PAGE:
Yet RSD sticks cloyingly to vinyl, a steadily growing nostalgic phenomenon that is likely to alienate most kids who’ve grown up with the internet at their fingertips. I love vinyl and I enjoy music the most when I’m listening to it on vinyl, but I admit that it’s an inaccessible medium. At the moment, it’s really expensive, and turntable equipment is potentially a considerable investment.

But perhaps the main problem is the releases themselves. As it stands, most RSD releases are limited-edition runs of music by famous, established musicians, and are often fancy reissues. In weirdly insular record collector circles, they’re very lucrative items, the kind that will someday end up being auctioned off for astronomical amounts of money. It’s hardly surprising that the earliest RSD queuers (4am was last year’s record for my local shop) tend to be the people who ruin it by posting everything they lay their hands on to eBay for extortionate profits before the afternoon is over.

But I won’t waste my time complaining about how these people are spoiling the fun. It’s an inevitable fact of RSD as it stands, and they’re well within their rights to do that, unfortunately. Instead, my humble suggestion is that RSD stops centring itself around limited edition releases altogether.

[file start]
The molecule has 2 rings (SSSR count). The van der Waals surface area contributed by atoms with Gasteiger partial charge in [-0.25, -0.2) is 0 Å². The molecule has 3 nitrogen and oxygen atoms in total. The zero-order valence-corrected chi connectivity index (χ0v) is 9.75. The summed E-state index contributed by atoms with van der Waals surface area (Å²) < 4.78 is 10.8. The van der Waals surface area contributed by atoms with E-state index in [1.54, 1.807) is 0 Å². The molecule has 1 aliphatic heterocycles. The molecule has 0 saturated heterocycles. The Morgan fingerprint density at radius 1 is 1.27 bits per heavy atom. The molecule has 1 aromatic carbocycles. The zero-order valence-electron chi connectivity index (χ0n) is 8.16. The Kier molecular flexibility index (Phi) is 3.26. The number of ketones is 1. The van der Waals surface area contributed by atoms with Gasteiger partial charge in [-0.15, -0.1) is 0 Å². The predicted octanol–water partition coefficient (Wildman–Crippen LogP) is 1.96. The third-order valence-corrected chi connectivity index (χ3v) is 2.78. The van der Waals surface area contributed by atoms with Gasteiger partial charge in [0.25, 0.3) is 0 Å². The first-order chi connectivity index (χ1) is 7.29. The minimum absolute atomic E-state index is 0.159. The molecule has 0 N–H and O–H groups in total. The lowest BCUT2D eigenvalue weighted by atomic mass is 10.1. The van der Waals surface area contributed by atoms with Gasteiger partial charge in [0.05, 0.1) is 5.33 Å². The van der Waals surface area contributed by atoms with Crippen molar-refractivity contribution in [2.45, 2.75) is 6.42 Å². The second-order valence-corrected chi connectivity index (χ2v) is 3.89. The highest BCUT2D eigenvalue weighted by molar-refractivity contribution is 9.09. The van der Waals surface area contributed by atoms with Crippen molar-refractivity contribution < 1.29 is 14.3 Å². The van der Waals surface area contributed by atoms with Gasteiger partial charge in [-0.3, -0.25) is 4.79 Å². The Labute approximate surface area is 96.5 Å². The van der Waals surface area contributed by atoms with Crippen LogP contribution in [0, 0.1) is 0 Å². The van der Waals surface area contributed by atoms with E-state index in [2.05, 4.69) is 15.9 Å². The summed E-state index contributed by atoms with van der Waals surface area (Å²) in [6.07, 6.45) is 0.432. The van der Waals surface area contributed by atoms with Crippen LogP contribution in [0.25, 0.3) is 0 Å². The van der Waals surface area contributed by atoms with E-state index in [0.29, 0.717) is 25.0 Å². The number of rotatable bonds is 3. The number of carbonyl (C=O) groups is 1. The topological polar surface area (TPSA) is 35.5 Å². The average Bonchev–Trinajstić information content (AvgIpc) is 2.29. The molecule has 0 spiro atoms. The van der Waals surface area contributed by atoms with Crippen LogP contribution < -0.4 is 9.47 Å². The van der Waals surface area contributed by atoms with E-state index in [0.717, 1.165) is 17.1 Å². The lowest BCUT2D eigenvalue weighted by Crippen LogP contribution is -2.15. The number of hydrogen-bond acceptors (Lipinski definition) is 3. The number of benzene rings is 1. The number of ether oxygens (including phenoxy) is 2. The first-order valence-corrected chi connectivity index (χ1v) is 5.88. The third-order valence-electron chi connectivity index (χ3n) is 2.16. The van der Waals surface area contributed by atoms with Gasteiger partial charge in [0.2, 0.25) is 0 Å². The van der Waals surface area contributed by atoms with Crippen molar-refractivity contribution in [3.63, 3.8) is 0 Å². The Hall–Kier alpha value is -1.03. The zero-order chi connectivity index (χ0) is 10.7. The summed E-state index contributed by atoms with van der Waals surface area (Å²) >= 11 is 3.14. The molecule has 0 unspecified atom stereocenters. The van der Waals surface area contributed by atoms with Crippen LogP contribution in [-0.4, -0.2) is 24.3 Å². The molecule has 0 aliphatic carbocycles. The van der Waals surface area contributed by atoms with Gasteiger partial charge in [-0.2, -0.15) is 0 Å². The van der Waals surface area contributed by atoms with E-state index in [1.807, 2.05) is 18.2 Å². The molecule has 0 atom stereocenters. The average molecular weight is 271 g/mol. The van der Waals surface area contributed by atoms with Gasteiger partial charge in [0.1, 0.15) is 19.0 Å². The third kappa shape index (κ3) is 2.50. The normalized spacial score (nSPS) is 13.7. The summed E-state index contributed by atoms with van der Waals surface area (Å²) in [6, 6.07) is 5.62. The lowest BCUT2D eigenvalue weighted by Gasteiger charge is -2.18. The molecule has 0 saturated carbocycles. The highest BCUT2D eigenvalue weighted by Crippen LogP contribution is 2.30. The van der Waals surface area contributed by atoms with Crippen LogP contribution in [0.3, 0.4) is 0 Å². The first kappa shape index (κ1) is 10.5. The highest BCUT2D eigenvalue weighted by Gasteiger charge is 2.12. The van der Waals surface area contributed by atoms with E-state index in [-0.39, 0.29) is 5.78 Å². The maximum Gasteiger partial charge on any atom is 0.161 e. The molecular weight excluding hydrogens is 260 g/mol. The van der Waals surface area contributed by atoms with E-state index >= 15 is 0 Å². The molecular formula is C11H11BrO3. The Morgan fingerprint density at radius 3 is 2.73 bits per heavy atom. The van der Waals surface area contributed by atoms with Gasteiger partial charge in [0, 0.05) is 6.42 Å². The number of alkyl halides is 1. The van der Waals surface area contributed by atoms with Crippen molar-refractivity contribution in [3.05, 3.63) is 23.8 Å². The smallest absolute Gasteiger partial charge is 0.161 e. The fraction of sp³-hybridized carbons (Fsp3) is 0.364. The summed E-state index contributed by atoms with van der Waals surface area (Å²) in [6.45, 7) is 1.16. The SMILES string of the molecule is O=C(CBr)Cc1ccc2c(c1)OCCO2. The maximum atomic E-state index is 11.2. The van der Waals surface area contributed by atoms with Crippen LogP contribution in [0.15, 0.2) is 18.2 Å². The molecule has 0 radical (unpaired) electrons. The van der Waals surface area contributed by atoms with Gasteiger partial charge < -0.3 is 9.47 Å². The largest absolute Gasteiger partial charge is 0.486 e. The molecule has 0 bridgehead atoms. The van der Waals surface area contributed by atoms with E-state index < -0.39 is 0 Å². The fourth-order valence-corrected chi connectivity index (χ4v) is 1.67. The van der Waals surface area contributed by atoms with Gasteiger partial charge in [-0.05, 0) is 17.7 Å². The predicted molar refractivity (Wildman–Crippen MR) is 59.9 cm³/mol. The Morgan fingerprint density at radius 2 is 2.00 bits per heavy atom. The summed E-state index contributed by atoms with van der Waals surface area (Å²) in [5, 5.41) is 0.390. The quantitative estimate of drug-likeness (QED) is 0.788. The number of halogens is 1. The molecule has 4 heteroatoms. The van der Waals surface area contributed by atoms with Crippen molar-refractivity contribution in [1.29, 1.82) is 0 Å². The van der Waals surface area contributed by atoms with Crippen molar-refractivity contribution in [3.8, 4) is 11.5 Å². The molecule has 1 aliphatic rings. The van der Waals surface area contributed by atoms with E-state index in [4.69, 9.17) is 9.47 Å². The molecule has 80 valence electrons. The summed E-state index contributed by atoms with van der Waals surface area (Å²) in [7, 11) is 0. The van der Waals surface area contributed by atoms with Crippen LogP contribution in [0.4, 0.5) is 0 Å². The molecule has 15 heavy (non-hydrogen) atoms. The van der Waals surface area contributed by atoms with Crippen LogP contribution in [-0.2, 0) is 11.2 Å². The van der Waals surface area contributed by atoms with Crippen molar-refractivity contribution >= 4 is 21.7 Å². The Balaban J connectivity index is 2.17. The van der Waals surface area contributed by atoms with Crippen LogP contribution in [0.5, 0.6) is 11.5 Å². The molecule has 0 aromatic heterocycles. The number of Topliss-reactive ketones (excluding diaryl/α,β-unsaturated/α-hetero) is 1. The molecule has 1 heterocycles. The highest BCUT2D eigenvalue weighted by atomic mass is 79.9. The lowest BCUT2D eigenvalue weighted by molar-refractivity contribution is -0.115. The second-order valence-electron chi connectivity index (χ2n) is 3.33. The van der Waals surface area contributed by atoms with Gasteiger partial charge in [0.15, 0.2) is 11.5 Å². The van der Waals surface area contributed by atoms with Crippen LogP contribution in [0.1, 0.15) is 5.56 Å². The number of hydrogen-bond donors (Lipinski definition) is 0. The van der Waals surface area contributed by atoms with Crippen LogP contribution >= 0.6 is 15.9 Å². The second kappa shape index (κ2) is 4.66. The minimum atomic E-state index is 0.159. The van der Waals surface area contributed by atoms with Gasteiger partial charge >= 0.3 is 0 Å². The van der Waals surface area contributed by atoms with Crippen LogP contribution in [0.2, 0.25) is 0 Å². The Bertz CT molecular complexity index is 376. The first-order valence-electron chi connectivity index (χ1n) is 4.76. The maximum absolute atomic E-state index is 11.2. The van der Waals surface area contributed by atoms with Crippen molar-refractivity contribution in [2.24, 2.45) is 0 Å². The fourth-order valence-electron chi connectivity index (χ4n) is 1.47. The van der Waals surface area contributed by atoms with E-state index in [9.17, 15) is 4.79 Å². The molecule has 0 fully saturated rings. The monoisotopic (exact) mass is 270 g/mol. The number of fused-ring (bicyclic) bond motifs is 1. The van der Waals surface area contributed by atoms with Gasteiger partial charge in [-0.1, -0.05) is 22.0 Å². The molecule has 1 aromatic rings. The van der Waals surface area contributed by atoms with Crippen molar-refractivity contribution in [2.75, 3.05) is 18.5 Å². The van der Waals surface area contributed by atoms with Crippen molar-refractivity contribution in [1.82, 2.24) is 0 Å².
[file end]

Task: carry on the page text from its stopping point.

It seems to me like these exclusive, expensive collectors’ items only make record stores seem austere, insular, and ultimately obsolete. It pains me to say this because I love record stores and I love records. I understand why some fans want something special as a piece of memorabilia. But it’s frustrating that the “true fans” will have to either turn up at 4am, or shell out way above the RRP on eBay, to prove their fandom. That’s not what music fandom should ever be about. And herein lies RSD’s central contradiction: it seeks to include more people in record store culture, yet it does that by producing exclusive releases – inclusion by means of exclusion. If demand meets or exceeds supply, well, perhaps the record itself won’t be as “special”, but it doesn’t change how good the music is.